Looking back, the current market environment reminds me of 2002. Early in that year, gold had risen more than 30% from its lows, and the mining stock indices had more than doubled.
That was it-the big move was obviously over-was the consensus opinion.
But it was far from over. In fact, gold and mining stocks would multiply over and over again in the coming years. And the biggest winners soared 10, 20 and more times in value.
That's the scope of the opportunity that's facing us today.
Now, we still have the massive commercial net short position working against us, and in truth it has likely been this iceberg sell order that has kept gold from breaching $1,300/ounce and staying there.
But more fundamental news like the April jobs number will put the pressure back on the commercials, and greatly increase the chances of overwhelming them.
Considering the truly extraordinary profits we've realized so far this year (and considering how miserable the previous four-and-a-half years were), we simply have to seriously look at taking some profits off of the table.
We need to remain strongly positioned in the sector, because this market has surprised everyone with its staying power. But shaving profits as we go does not equate with abandoning the market altogether.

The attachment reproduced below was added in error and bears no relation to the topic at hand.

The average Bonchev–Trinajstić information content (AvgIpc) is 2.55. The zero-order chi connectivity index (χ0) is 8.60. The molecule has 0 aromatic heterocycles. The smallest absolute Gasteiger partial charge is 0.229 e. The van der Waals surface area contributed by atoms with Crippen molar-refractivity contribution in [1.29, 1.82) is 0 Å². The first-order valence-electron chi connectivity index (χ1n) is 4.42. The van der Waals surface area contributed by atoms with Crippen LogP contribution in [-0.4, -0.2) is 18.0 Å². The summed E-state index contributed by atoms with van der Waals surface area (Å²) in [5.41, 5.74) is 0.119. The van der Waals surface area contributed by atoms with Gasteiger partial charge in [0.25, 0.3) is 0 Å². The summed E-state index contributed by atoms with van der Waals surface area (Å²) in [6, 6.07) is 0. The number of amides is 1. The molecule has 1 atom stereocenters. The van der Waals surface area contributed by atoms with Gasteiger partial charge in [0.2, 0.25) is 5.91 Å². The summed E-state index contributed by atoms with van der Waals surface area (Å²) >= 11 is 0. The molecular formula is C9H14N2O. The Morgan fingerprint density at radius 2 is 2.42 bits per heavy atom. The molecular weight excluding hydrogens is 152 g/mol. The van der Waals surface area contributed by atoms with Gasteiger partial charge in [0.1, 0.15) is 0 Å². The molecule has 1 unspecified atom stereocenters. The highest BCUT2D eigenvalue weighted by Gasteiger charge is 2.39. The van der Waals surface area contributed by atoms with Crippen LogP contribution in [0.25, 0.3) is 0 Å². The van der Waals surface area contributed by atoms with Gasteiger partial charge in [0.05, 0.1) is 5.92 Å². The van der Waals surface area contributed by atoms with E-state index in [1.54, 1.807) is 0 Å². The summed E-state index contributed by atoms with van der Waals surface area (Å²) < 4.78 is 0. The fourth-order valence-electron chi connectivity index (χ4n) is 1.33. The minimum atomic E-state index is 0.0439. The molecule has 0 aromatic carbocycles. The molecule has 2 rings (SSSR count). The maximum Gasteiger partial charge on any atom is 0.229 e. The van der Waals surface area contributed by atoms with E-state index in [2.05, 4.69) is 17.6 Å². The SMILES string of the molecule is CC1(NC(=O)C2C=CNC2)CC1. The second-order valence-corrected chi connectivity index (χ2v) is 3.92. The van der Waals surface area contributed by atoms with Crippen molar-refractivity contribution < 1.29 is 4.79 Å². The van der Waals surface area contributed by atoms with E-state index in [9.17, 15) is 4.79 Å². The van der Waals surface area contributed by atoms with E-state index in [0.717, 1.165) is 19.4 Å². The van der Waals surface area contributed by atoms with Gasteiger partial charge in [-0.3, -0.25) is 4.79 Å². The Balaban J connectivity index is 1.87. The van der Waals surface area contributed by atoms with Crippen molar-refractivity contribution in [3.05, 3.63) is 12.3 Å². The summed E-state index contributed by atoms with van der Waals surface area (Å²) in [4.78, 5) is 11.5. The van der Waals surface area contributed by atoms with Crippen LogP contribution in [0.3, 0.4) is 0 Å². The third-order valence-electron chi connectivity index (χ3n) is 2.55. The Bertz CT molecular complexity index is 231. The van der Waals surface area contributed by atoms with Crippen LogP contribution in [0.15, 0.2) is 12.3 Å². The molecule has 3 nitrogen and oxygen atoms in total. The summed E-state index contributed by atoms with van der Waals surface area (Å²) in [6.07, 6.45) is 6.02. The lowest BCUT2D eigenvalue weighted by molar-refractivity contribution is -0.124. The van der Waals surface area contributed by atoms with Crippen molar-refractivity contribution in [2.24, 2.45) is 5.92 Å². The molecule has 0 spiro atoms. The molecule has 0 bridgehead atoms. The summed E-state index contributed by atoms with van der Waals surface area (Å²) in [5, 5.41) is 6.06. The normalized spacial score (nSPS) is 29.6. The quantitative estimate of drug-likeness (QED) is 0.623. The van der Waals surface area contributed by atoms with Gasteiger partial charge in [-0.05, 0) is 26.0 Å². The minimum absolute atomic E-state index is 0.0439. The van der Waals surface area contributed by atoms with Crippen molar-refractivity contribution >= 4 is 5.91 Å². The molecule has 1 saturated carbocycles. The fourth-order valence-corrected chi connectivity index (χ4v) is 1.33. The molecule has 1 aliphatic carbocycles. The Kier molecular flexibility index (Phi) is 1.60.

In fact, we also need to look at gold plays that have heretofore underperformed for some reason.
In the case of Pershing Gold, the company is up "only" about 15% so far this year. This compares against many other gold plays that have more than doubled.
The underperformance is likely due to two things: One, an unfortunately timed financing that was priced at lower levels earlier in the year but not closed until the end of March, after the market had already run considerably higher.
And, two, some remaining skepticism that Pershing will be able to successfully produce gold at the Relief Canyon mine, where previous operator Pegasus had run into difficulties, including recovery rates.
The latter point revolves around a perception that all of the high-grade gold at Relief Canyon is contained in troublesome sulphide ore. This much may be true, but skeptics fail to realize that such ore makes up only about 2% of the total resources, and isn't factored into the economics in any case.
With a lot of news coming up, including a resource update and preliminary economic assessment due at some point over the next couple of months, Pershing Gold could go a long way toward catching up with the rest of the market.
This article was provided by Brien Lundin, Gold Newsletter and it can be read in its entirety here.